Current Tutorial
Processing Data in Memory Using the Stream API

Processing Data in Memory Using the Stream API


Introducing the Stream API

The Stream API is probably the second most important feature added to Java SE 8, after the lambda expressions. In a nutshell, the Stream API is about providing an implementation of the well known map-filter-reduce algorithm to the JDK.

The Collections Framework is about storing and organizing your data in the memory of your JVM. You can see the Stream API as a companion framework to the Collections Framework, to process this data in a very efficient way. Indeed, you can open a stream on a collection to process the data it contains.

It does not stop here: the Stream API can do much more for you, than just process data from your collections. The JDK gives you several patterns to create streams on other sources, including I/O sources. Moreover, you can create your own sources of data to perfectly fit your needs, with little effort.

When you master the Stream API, you are able to write very expressive code. Here is a little snippet, that you can compile with the right static imports:

List<String> strings = List.of("one","two","three","four");
var map =
                 .collect(groupingBy(String::length, counting()));
map.forEach((key, value) -> System.out.println(key + " :: " + value));

This code prints out the following.

Running this code produces the following result.

3 :: 2
4 :: 1
5 :: 1

Even if you are not familiar with the Stream API, reading code that uses it gives you an idea of what it is doing at the first glance.


Introducing the Map-Filter-Reduce Algorithm

Before you dive in the Stream API itself, let us see the elements of the map-filter-reduce algorithm that you are doing to need.

This algorithm is a very classic algorithm to process data. Let us take an example. Suppose you have a set of Sale objects with three properties: a date, a product reference and an amount. For the sake of simplicity, we will suppose that the amount is just an integer. Here is your Sale class.

public class Sale {
    private String product;
    private LocalDate date;
    private int amount;

    // constructors, getters, setters
    // equals, hashCode, toString

Suppose you need to compute the total amount for the sales in March. You will probably write the following code.

List<Sale> sales = ...; // this is the list of all the sales
int amountSoldInMarch = 0;
for (Sale sale: sales) {
    if (sale.getDate().getMonth() == Month.MARCH) {
        amountSoldInMarch += sale.getAmount();
System.out.println("Amount sold in March: " + amountSoldInMarch);

You can see three steps in this simple data processing algorithm.

The first step consists in taking into account only the sales that occurred in March. You are filtering out some elements you are processing, on a given criteria. This is precisely the filtering step.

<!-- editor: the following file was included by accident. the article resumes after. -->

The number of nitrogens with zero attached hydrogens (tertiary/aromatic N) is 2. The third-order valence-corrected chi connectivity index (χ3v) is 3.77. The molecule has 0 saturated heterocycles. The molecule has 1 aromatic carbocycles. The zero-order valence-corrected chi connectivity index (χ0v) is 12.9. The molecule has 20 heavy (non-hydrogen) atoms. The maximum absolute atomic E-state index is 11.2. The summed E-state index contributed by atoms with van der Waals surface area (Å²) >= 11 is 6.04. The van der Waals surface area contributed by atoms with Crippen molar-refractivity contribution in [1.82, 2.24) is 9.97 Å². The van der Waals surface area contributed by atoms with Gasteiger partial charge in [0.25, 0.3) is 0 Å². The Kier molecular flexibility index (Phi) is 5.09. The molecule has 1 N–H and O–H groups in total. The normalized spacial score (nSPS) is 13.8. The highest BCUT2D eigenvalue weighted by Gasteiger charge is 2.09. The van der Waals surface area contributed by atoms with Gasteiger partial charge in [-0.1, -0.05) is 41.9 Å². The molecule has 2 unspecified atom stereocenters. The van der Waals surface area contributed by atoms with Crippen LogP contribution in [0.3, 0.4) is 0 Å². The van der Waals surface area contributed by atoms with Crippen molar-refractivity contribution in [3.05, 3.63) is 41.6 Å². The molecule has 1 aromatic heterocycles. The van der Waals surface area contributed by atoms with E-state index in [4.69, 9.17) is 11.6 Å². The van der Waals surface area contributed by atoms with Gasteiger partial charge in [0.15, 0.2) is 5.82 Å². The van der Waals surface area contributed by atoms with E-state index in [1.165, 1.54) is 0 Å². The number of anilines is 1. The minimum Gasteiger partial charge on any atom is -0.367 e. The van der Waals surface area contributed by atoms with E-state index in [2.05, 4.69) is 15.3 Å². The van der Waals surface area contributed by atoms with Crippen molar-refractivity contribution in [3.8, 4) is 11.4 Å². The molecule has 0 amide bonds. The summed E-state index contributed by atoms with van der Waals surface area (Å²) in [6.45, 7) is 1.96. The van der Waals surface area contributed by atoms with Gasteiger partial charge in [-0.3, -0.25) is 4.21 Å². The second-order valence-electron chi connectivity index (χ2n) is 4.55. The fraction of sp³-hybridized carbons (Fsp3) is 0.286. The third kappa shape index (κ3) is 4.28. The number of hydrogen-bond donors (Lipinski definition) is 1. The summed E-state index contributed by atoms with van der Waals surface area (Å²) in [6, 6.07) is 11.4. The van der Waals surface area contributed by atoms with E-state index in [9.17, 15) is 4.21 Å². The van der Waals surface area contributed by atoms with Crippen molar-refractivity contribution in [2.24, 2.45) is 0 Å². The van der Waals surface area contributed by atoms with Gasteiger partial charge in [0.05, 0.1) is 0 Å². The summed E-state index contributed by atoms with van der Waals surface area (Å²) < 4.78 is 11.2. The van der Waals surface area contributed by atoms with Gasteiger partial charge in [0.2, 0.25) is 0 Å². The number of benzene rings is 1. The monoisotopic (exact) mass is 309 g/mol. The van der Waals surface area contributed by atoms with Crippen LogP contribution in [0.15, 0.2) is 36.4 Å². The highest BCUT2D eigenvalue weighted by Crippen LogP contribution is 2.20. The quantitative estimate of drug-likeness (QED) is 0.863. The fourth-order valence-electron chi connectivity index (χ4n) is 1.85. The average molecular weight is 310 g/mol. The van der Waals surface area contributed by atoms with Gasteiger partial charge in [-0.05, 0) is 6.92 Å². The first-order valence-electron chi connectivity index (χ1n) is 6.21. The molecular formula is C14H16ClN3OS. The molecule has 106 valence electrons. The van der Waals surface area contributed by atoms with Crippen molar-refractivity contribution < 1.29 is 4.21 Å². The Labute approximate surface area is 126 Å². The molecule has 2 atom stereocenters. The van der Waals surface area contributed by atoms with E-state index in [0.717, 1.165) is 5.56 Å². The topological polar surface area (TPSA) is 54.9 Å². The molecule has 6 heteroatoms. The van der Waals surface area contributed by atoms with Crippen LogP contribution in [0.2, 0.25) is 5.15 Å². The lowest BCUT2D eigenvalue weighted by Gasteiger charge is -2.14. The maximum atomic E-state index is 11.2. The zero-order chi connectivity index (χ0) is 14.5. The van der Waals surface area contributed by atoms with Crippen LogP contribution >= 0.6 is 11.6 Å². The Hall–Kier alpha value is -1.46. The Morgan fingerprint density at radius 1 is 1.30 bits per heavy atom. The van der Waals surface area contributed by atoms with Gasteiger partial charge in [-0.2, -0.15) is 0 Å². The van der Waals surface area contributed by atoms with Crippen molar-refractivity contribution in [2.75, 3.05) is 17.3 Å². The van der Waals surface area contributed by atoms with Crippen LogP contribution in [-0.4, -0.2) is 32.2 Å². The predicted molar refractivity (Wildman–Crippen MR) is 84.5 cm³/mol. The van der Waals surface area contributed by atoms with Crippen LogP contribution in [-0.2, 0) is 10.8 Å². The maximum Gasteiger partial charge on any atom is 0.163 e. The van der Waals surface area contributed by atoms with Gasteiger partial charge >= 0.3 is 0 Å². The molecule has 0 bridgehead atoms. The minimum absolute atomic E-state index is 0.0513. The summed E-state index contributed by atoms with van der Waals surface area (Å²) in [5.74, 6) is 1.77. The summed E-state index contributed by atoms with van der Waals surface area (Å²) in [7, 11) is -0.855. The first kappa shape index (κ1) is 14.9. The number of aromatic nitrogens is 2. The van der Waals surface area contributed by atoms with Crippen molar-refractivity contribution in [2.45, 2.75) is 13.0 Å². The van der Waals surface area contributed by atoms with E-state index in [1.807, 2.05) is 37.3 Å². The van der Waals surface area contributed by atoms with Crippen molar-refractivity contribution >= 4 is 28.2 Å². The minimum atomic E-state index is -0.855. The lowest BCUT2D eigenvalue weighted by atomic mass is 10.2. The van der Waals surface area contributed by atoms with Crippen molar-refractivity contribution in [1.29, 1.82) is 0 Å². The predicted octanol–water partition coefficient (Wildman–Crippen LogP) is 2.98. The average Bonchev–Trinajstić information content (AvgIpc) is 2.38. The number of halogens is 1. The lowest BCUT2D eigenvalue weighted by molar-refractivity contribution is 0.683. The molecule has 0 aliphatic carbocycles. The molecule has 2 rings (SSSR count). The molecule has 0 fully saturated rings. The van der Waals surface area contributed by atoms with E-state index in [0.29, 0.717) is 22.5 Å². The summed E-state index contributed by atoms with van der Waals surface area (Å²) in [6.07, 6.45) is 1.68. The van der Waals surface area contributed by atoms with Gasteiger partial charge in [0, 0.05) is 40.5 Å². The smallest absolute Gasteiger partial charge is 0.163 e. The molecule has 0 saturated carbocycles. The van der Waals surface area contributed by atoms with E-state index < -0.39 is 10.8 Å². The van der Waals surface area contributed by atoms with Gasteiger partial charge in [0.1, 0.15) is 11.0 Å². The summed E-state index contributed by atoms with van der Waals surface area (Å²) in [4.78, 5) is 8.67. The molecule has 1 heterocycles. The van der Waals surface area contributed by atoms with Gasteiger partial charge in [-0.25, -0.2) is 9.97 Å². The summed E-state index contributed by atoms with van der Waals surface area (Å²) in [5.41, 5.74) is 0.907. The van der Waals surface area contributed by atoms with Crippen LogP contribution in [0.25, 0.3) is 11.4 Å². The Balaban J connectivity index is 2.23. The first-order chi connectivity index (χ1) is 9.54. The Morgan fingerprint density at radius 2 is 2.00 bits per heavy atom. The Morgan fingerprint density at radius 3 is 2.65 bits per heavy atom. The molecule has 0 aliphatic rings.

The second step consists in extracting a property from the sale object. You are not interested in the whole object; what you need is its amount property. You are mapping the sale object to an amount, that is, an int value. This is the mapping step; it consists of transforming the objects you are processing to other objects or values.

The last step consists of summing all these amounts into one amount. If you are familiar with the SQL language, you can see that this last step looks like an aggregation. Indeed, it does the same. This sum is a reduction of the individual amounts into one amount.

By the way, the SQL language does a very good job at expressing this kind of processing in a readable way. The SQL code you need is really very easy to read:

select sum(amount)
from Sales
where extract(month from date) = 3;


Specifying a Result Instead of Programming an Algorithm

You can see that in SQL, what you are writing is a description of the result you need: the sum of the amounts of all the sales that were made in March. It is the responsibility of your database server to figure out how to compute that efficiently.

The Java snippet that computes this amount is a step-by-step description of how this amount is computed. It is described precisely, in an imperative way. It leaves little room for the Java runtime to optimize this computation.

Two of the goals of the Stream API are to enable you to create more readable and expressive code and to give the Java runtime some wiggle room to optimize your computations.


Mapping Objects to Other Objects or Values

The first step of the map-filter-reduce algorithm is the mapping step. A mapping consists of the transforming the objects or the values that you are processing. A mapping is a one-to-one transformation: if you map a list of 10 objects, you will get a list of 10 transformed objects.

In the Stream API, the mapping step adds one more constraint. Suppose you are processing a collection of ordered objects. It could be a list, or some other source of ordered objects. When you map that list, the first object you get should be the mapping of the first object from the source. In other words: the mapping step respects the order of your objects; it does not shuffle them.

A mapping changes the types of objects; it does not change their number.